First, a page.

What differentiates you, product, price, market or service, defines you
How do I use positioning in my business?
The first step is ensuring that each of the four categories – product, price, market, and service – is aligned. Southwest Airlines does that brilliantly whereas United and American charge higher fares without the comparable improvement in service and charge for bags. It is no wonder Southwest is constantly rated one of the top airlines to fly.
Many small businesses make these same mistakes -- cutting costs at the expense of client value, or trying to offer high service levels at a too low a price. These decisions, the lack of alignment, affect their position.
Remember that we want to be positioned so we’re top of mind, one of the first businesses our potential clients think of. Any misalignment across these four areas acts to confuse consumers. And confusion makes it hard for them to remember us.
Here’s a reminder of those four areas. One of them will be your primary position. All need to be aligned.
Product – What are you selling (it could be a product or a service)? How does it compare with competitors in your market?
Price – How does your pricing compare – are you expensive, cheap, or in the middle? If you have several products, are they all aligned?
Market – What is your market? If you sell to business, are they corporate, mid tier, or small businesses? If you sell to consumers, are they the top, mid, or low end of the market?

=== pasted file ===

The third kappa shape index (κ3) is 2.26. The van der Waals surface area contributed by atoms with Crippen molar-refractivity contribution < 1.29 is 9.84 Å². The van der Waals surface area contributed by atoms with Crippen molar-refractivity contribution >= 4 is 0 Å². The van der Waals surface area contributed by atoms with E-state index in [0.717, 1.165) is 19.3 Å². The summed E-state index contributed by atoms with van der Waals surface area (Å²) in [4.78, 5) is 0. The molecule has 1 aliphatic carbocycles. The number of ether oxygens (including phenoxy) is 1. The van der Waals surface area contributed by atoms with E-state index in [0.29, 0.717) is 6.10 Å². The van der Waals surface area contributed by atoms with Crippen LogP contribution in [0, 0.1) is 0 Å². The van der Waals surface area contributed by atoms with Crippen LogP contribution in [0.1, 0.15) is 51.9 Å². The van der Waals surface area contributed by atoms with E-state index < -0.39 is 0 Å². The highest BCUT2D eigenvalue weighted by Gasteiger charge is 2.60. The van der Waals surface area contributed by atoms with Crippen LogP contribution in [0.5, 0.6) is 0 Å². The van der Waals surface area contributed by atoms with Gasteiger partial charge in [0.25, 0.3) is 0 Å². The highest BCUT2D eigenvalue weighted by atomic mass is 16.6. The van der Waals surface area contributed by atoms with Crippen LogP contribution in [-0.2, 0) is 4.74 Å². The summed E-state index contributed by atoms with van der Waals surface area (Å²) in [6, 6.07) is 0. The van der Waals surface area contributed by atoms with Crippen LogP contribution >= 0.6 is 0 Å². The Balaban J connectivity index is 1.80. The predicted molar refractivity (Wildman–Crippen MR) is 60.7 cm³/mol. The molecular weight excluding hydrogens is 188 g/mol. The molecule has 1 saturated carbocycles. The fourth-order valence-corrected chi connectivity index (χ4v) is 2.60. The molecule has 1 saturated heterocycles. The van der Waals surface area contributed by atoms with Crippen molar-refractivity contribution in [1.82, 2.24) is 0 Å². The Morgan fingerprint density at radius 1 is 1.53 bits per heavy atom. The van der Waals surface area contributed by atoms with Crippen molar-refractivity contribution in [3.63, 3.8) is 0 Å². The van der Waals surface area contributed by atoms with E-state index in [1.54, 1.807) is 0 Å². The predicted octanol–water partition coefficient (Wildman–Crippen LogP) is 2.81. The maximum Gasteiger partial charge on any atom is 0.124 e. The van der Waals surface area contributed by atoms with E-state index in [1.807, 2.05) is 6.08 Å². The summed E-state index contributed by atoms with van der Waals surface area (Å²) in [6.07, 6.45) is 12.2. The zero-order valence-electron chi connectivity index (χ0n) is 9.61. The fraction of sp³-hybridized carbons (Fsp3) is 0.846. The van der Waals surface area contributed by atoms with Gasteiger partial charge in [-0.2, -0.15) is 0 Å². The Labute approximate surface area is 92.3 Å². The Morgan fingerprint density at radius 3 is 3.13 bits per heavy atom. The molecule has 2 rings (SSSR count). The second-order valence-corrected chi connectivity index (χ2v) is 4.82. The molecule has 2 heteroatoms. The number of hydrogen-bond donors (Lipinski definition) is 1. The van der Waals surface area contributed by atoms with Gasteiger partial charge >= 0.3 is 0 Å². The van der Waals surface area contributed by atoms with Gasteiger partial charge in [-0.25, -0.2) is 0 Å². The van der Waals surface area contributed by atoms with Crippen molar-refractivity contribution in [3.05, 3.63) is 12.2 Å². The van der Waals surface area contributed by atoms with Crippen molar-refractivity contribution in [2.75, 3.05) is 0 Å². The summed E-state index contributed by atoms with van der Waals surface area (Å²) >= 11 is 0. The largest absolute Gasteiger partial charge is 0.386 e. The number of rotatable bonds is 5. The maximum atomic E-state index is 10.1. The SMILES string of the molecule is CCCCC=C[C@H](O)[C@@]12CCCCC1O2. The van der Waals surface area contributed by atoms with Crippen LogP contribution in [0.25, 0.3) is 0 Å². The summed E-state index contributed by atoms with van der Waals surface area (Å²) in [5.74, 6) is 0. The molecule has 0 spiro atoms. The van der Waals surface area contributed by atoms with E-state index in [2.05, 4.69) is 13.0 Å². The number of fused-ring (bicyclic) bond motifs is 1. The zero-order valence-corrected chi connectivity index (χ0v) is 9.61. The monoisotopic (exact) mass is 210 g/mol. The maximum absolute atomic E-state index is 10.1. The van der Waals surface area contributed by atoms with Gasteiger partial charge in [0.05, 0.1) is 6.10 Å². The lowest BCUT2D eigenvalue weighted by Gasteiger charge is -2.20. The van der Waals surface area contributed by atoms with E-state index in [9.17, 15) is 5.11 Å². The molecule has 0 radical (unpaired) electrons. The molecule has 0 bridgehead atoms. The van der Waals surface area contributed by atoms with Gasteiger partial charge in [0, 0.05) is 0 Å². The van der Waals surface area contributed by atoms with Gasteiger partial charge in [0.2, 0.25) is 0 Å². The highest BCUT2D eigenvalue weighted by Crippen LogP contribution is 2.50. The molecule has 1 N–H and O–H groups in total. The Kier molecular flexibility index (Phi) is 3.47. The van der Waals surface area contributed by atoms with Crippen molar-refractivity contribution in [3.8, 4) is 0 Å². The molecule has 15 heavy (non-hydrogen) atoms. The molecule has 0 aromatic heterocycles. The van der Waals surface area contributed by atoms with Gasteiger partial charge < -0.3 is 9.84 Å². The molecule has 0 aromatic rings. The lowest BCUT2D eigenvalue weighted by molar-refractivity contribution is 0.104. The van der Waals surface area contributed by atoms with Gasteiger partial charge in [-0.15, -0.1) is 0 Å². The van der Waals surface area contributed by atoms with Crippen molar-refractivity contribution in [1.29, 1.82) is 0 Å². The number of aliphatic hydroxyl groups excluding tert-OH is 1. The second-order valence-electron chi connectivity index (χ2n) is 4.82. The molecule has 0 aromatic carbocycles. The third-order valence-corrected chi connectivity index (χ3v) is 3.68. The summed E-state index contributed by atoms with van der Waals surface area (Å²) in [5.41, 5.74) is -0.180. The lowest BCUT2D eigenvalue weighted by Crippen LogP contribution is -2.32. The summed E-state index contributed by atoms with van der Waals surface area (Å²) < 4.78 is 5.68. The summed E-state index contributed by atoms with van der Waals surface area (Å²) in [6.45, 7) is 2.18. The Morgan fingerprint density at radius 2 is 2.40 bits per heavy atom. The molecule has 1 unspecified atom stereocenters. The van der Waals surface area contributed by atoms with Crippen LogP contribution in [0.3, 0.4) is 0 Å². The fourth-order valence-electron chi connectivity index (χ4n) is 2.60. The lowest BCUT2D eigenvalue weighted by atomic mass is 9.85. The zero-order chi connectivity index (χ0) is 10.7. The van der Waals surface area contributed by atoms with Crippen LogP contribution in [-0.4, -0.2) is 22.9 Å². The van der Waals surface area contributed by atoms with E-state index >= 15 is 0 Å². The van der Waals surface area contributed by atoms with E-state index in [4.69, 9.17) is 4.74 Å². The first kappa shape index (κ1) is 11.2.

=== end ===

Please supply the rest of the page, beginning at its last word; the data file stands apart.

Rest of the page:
Service – What are your levels of service? And do all of your customers receive the same level of service regardless of how frequently they use your products or service?
When reviewing these areas within the business, use arrows to show your business model strategy.
If you have different products, markets, divisions, departments, suppliers, do the exercise for each one whatever is relevant for this business. How aligned are the different parts of your business? Are they aligned with each other?
So far, we’ve discussed many different aspects of choosing your market position. For positioning to be successfully implemented, for it to be readily applied to areas of your business as diverse as culture, marketing and focus, then it needs to be summed up in a something brief enough for your whole team to remember at all time: One word.
Ideally you are looking to identify one word that encapsulates your business. For example Volvo chose safety, whereas Rolls Royce chose luxury and Jaguar chose style.
So how do you choose your one word? Begin with a brainstorming session – on a whiteboard or paper, alone or with your team, write down all of the words or short phrases that actually describe what you do. These might be things like ‘innovate’ or ‘respect our customers.’ Record each one under one those four headings – product, price, market or service. Once the initial list runs out, specifically address each one: How would you describe your Product, etc.